2010 Yearbook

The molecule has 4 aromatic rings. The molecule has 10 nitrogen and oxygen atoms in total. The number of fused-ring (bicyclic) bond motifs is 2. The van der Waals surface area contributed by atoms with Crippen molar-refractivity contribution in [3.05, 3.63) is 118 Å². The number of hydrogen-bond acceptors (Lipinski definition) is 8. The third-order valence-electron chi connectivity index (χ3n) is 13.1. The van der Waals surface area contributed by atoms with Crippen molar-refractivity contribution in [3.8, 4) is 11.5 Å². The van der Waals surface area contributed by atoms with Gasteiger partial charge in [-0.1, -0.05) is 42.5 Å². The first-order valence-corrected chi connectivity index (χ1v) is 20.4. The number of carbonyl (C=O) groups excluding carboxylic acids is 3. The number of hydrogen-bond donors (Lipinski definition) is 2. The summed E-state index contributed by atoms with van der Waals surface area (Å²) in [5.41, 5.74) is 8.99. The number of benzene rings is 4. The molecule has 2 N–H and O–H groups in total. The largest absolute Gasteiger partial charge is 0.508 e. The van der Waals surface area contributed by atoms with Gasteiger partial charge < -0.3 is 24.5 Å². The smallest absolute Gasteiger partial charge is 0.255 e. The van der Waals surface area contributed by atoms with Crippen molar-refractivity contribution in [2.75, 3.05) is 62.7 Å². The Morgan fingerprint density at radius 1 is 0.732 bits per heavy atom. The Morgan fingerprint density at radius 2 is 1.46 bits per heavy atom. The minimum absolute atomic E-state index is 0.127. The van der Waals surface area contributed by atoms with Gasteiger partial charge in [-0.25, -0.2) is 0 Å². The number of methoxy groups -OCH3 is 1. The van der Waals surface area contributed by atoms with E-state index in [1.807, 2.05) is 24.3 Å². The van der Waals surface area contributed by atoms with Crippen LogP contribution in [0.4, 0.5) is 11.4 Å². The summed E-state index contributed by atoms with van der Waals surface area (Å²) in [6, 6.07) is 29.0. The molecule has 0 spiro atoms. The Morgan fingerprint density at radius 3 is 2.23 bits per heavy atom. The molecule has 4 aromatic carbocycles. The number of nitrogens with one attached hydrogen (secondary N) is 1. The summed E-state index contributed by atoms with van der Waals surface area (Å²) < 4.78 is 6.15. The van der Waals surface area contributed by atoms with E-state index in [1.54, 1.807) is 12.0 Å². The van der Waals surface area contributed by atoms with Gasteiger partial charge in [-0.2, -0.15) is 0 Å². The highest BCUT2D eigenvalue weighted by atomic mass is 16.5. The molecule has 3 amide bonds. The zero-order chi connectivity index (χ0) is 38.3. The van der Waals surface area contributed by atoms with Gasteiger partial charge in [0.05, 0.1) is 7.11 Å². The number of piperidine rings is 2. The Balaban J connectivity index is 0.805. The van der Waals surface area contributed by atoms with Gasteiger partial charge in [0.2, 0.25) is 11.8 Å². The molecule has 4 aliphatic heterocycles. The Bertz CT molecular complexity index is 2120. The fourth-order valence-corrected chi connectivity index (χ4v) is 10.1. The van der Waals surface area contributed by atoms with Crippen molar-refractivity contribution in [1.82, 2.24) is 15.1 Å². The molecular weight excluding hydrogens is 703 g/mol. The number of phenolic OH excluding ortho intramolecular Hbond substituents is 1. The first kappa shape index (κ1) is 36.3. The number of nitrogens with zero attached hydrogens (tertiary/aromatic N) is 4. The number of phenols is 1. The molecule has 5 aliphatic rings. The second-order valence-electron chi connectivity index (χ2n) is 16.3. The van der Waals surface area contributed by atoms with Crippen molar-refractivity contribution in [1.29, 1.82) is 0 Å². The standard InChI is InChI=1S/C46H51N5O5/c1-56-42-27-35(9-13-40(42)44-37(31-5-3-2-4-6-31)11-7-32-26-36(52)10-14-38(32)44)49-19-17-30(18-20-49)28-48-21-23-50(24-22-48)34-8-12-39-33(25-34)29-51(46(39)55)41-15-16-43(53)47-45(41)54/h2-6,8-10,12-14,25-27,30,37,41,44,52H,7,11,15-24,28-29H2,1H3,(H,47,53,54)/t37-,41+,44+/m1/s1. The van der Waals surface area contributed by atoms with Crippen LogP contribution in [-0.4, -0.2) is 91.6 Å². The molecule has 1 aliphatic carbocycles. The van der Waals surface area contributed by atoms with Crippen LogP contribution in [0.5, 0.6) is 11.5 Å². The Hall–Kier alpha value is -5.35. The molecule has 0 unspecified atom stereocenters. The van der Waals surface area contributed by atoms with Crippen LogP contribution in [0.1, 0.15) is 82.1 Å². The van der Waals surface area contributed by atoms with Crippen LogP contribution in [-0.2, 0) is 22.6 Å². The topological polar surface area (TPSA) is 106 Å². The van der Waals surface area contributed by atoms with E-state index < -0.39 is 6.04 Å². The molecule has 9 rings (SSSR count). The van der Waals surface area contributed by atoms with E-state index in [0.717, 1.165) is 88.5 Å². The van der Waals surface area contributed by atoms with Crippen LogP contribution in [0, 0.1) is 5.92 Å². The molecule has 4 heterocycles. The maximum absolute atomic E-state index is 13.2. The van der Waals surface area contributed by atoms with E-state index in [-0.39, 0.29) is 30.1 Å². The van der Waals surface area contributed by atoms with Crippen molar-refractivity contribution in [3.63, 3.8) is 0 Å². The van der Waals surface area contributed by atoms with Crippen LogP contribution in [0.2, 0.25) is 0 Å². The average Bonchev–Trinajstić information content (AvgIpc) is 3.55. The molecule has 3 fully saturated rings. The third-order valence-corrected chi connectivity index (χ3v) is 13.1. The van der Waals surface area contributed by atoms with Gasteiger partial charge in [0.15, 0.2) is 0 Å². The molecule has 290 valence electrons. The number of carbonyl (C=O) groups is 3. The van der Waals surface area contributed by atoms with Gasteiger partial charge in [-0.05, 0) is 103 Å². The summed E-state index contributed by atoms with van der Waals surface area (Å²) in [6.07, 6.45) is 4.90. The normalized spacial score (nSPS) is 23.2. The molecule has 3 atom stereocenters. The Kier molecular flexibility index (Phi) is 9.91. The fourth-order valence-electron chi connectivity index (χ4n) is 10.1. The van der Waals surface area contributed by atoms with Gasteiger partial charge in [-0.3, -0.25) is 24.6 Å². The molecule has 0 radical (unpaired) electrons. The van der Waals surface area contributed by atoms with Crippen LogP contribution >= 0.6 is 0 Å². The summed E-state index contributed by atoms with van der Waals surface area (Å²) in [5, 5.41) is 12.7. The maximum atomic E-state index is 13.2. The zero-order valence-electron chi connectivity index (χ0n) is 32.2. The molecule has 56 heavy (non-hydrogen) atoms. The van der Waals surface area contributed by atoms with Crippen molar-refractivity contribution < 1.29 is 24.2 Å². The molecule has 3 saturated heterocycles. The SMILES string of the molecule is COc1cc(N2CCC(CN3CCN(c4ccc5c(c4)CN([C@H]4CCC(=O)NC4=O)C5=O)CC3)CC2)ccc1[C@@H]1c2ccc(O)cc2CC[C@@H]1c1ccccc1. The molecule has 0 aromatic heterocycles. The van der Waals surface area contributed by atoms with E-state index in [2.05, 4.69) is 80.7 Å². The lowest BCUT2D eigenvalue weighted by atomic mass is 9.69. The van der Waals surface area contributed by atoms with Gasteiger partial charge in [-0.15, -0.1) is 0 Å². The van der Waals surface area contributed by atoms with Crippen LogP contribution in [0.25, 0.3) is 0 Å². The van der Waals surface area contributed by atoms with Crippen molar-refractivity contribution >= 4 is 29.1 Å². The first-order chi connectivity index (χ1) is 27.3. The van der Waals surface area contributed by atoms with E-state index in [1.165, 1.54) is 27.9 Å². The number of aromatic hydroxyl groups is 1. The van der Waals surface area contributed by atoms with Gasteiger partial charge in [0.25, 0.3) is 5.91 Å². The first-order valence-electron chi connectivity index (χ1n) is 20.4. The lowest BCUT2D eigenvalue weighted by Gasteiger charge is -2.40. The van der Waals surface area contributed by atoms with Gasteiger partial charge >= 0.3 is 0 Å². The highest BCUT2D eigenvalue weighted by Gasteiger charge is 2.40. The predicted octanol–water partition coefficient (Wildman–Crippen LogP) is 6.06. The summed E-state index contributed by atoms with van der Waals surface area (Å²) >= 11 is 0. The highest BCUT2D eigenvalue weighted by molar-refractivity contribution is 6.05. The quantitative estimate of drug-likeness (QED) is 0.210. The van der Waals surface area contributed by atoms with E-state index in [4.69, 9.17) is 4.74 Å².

r e v i e w 41 Team work John Hoath The success of any project relies on the skills of the project team and the close co-operation and relationship between its members. This includes not only the consultants and contractors, but also the client’s representatives and the conservation officers from the relevant authorities. Trust is a key ingredient. On heritage work the relationship between members of the team is particularly important as, even with the most rigorously researched and prepared specification, it is rarely possible to anticipate all aspects of the work required. Unforeseen difficulties often arise during the opening up of historic building fabric for repair, resulting in much technical and philosophical debate taking place on the scaffold as the work proceeds. Decisions often need to be made on the spot. This can be highlighted to great effect by recent works undertaken to the masonry on Cranmer’s Tower at Lambeth Palace. Repairing cranmer’s tower Cranmer’s Tower was built during the incumbency of Thomas Cranmer, Archbishop of Canterbury to Henry VIII, during the early 1540s. Built predominantly of red brick with stone dressings, Cranmer’s Tower was distinguished, as many dignified buildings of the period were, with a glazed brick diaper pattern to the façade. During the intervening years the tower has seen much well intentioned but inappropriate ‘restoration’. Many schemes were carried out over the decades, most notably during the mid Victorian period when Edward Blore was the palace architect, and later following bomb damage in the second world war. The use of black ash/cement mortar in the 1950s for re-pointing the soft red bricks of the Tudor period had caused untold damage to the structure. In particular, the castellated brick parapet was in extremely poor condition in places, with widespread cracks and deformations. The original brickwork to the parapet had been dismantled during Blore’s time as architect, probably due to its extremely poor condition: in fact he himself described the buildings at Lambeth Place to be ‘miserably deficient’, during his survey in the 1830s. The parapet had been replaced with a much harder stock brick, bedded in a hard cementitious mortar, and fixed with iron cramps as was common at that time. This created a rigid structure founded on the much softer lime-based Tudor work. The result, all too familiar today, was damage caused by differential settlement and frost heave, and the parapet bowed in and out, leaning alarmingly in places. Once full access to the parapet was gained by scaffolding, a decision was needed urgently on how to proceed with the correct repair strategy. Roughly 70 per cent of the parapet was found to be severely impaired. Furthermore, much of the remaining structure was showing signs that significant failure could occur in the near future. The rebuilt parapet and chimney. The chimneys had been rebuilt in the Victorian period with brickwork in the style of the original stone chimneys, but only one had to be rebuilt as part of the current programme, using a combination of salvaged and newly cut bricks.